In preparation for trekking at high altitude, there are three key elements to be aware of: altitude, weather and temperature at each elevation.
Altitude — As the altitude increases, the amount of UV radiation will increment exponentially, the temperature will drop 5.4 degree Fahrenheit for every 1,000 ft increase, and Acute Mountain Sickness (AMS) will become one of the big obstacles to many trekkers. To overcome these challenges, prepare gears that can protect your skin and eyes from UV rays. Moreover, obtain prescribed AMS pills from travel clinic or buy over-the-counter supplement such as Gingko Biloba to reduce the AMS symptoms.
Weather — Rain/sleet, wind and cold weather can be a challenge especially when all three are combined. The worst case scenario that could possibly happen up in the mountain is sleet, windy, and cold weather condition, when the temperature is in between -5C to 10C (~27F – 50F). One common mistake I have often seen is the lack of preparation for peripheral gears, such as waterproof gloves, shoes, gaiters, and hat for this type of weather. Most people only prepare rain jackets and “water resistant” pants, but leave their head, hands, leg and feet unprotected from the elements. You will be freezing cold and wet when you encounter the worst type of situation, which could lead to hypothermia. On top of that, a windy situation will only make it worse. Make sure you bring the right gear for the worst weather condition you may encounter and be mentally prepared for it. If you can plan for this situation, you are well-prepared.
Temperature — Hot, cold and bitter cold temperature. When dealing with temperature, you should think about layering. Use the “layering technique” so you can add on more layers when the temperature is getting colder and peel it off like onion when it is getting warmer. The common mistake I have seen is preparing multipurpose or one purpose fit all jacket. Bringing an extremely warm jacket without preparing any middle layering during trekking is a mistake because you’ll have no choice but to get really warm inside when the temperature outside is considerably cold without a jacket. This usually happen during trekking at lower elevation.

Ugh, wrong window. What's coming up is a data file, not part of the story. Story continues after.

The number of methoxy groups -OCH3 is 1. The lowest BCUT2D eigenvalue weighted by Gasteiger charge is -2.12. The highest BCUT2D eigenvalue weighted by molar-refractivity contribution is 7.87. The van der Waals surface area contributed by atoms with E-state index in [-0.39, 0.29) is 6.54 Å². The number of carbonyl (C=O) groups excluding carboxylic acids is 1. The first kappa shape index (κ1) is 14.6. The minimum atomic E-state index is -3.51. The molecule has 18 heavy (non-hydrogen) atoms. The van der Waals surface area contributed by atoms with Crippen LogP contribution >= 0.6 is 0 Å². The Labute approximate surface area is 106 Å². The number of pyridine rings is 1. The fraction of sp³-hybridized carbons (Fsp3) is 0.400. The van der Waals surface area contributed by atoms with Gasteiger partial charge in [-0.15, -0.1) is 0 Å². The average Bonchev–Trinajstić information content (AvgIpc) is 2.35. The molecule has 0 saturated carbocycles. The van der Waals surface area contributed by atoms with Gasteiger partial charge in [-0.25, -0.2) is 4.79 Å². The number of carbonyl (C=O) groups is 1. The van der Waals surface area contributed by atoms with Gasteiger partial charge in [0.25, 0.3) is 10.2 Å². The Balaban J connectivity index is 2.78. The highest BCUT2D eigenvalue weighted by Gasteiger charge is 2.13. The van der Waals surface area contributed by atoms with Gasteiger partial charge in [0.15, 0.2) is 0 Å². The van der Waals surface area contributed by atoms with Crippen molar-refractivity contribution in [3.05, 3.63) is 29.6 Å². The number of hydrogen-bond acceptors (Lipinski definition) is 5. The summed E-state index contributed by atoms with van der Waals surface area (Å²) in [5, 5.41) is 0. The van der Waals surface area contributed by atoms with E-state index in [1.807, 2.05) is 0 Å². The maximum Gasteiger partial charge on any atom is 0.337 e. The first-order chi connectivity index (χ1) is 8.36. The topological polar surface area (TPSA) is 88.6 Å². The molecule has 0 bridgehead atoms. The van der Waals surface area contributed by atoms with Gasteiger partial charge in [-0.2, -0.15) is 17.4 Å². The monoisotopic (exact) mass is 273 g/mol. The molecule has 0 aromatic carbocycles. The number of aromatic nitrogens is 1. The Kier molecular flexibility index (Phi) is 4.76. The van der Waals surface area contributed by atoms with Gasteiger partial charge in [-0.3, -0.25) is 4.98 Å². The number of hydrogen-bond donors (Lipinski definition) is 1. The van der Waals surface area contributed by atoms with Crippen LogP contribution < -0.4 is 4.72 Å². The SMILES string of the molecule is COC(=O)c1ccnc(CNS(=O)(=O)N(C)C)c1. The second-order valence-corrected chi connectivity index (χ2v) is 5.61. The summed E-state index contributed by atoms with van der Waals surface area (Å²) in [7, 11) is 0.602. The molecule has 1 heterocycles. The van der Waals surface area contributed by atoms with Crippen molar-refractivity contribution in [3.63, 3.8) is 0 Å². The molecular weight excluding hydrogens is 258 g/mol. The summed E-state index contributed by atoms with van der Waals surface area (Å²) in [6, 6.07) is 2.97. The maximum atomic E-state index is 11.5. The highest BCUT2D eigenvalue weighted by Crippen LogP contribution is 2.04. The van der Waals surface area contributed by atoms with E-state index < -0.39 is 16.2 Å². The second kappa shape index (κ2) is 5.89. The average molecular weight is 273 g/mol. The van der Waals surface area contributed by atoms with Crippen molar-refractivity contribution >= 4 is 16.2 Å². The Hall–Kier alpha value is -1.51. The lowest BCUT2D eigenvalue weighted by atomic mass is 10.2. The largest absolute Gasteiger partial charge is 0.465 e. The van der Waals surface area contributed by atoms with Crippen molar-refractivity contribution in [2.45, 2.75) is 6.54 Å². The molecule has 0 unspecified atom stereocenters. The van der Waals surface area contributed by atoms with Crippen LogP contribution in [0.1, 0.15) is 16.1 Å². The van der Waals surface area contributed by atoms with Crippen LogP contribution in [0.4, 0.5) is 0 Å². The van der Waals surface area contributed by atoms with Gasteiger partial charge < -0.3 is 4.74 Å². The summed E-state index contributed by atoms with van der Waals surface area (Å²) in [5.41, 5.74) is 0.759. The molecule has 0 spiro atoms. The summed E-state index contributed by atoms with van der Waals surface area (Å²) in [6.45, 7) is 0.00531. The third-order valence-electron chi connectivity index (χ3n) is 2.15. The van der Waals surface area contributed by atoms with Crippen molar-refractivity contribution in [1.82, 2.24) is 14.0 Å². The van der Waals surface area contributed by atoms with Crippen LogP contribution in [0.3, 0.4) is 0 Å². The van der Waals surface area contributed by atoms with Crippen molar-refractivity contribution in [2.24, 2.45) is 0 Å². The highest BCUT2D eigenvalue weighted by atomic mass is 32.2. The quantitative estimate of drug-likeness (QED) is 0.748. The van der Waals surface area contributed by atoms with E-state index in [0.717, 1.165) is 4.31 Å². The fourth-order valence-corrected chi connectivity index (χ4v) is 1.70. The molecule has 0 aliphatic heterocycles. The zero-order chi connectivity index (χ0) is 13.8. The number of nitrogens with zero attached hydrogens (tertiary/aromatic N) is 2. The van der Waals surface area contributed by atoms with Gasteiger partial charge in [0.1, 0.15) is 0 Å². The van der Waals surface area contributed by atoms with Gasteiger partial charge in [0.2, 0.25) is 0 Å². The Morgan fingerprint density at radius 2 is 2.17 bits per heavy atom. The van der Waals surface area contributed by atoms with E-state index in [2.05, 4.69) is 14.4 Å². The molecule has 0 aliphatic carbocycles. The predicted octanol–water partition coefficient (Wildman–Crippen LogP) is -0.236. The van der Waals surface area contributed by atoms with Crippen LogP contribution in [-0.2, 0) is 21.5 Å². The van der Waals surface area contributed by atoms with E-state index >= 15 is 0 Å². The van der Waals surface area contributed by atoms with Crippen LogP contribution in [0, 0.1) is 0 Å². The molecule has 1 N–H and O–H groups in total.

It also occurs frequently during hiking. How? Your body temperature warms up as you hike. But, at certain elevation, the weather outside is too cold for you to take off your jacket. You will most likely keep the heavy jacket on and let it sweat inside. Once you sweat, your clothing will be wet and your jacket will be dampened. As soon as you take off your jacket, the cold air will creep into your sweaty skin and respiratory system; you can get sick that way. Besides, you don’t want to end up drying your wet clothes in your tent all the time. When the temperature is relatively cold at night, the garments might not get dry on time, leaving you with damp clothes to wear the next day. In addition, more sweats means dehydration, which can lead to AMS. Thus, mid layer and layering techniques are very essential. They are your best friends to get comfortable during trekking.
The major gears you need to pack for trekking can be divided into five parts:
1. Head-to-Toes gears
2. Sleeping gears
3. Hiking gears
5. Other Essentials
Now, when packing your gears, the frequently asked question is “Do I really need these gears? Can I live without it?” To answer that question, consider these:
1. How eager are you to make this trip a successful adventure?
2. How much comfort you want to have up in the mountain?
The rule of thumb is: If the gears are survival essentials to boost your success possibility, then you need to pack it. If it is comfort related, then ask yourself, do you have enough room and weight restriction? Survival and success come first, the comfort can be added later on for your luxury.
Click here to read Part 2, gear lists!